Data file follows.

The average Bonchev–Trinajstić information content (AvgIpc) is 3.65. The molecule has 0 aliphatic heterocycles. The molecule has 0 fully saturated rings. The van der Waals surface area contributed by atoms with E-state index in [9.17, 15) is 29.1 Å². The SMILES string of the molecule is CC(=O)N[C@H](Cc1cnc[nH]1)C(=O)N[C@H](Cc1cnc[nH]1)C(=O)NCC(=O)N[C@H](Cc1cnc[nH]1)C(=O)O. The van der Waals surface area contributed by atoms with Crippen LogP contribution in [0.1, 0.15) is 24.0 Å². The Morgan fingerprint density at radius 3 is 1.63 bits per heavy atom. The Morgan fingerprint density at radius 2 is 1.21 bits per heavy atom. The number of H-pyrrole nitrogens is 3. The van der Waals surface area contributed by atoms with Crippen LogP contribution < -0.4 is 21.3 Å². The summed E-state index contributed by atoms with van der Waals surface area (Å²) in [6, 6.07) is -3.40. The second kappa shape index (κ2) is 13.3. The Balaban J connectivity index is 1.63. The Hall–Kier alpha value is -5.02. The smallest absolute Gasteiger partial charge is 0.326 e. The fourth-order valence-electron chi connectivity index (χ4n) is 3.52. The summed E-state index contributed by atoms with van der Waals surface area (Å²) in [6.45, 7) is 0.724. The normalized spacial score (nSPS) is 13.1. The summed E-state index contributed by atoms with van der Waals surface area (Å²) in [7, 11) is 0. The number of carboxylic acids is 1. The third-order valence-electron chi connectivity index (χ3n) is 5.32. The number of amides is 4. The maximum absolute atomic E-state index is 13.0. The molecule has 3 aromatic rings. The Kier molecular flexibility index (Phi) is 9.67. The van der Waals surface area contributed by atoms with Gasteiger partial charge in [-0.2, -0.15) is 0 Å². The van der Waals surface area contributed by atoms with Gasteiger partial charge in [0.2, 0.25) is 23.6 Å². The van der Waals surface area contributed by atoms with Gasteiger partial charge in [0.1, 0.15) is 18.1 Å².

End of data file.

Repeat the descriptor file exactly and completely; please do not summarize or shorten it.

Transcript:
The average Bonchev–Trinajstić information content (AvgIpc) is 3.65. The molecule has 0 aliphatic heterocycles. The molecule has 0 fully saturated rings. The van der Waals surface area contributed by atoms with E-state index in [9.17, 15) is 29.1 Å². The SMILES string of the molecule is CC(=O)N[C@H](Cc1cnc[nH]1)C(=O)N[C@H](Cc1cnc[nH]1)C(=O)NCC(=O)N[C@H](Cc1cnc[nH]1)C(=O)O. The van der Waals surface area contributed by atoms with Crippen LogP contribution in [0.1, 0.15) is 24.0 Å². The Morgan fingerprint density at radius 3 is 1.63 bits per heavy atom. The Morgan fingerprint density at radius 2 is 1.21 bits per heavy atom. The number of H-pyrrole nitrogens is 3. The van der Waals surface area contributed by atoms with Crippen LogP contribution < -0.4 is 21.3 Å². The summed E-state index contributed by atoms with van der Waals surface area (Å²) in [6, 6.07) is -3.40. The second kappa shape index (κ2) is 13.3. The Balaban J connectivity index is 1.63. The Hall–Kier alpha value is -5.02. The smallest absolute Gasteiger partial charge is 0.326 e. The fourth-order valence-electron chi connectivity index (χ4n) is 3.52. The summed E-state index contributed by atoms with van der Waals surface area (Å²) in [6.45, 7) is 0.724. The normalized spacial score (nSPS) is 13.1. The summed E-state index contributed by atoms with van der Waals surface area (Å²) in [7, 11) is 0. The number of carboxylic acids is 1. The third-order valence-electron chi connectivity index (χ3n) is 5.32. The number of amides is 4. The maximum absolute atomic E-state index is 13.0. The molecule has 3 aromatic rings. The Kier molecular flexibility index (Phi) is 9.67. The van der Waals surface area contributed by atoms with Gasteiger partial charge in [-0.2, -0.15) is 0 Å². The van der Waals surface area contributed by atoms with Gasteiger partial charge in [0.2, 0.25) is 23.6 Å². The van der Waals surface area contributed by atoms with Gasteiger partial charge in [0.1, 0.15) is 18.1 Å².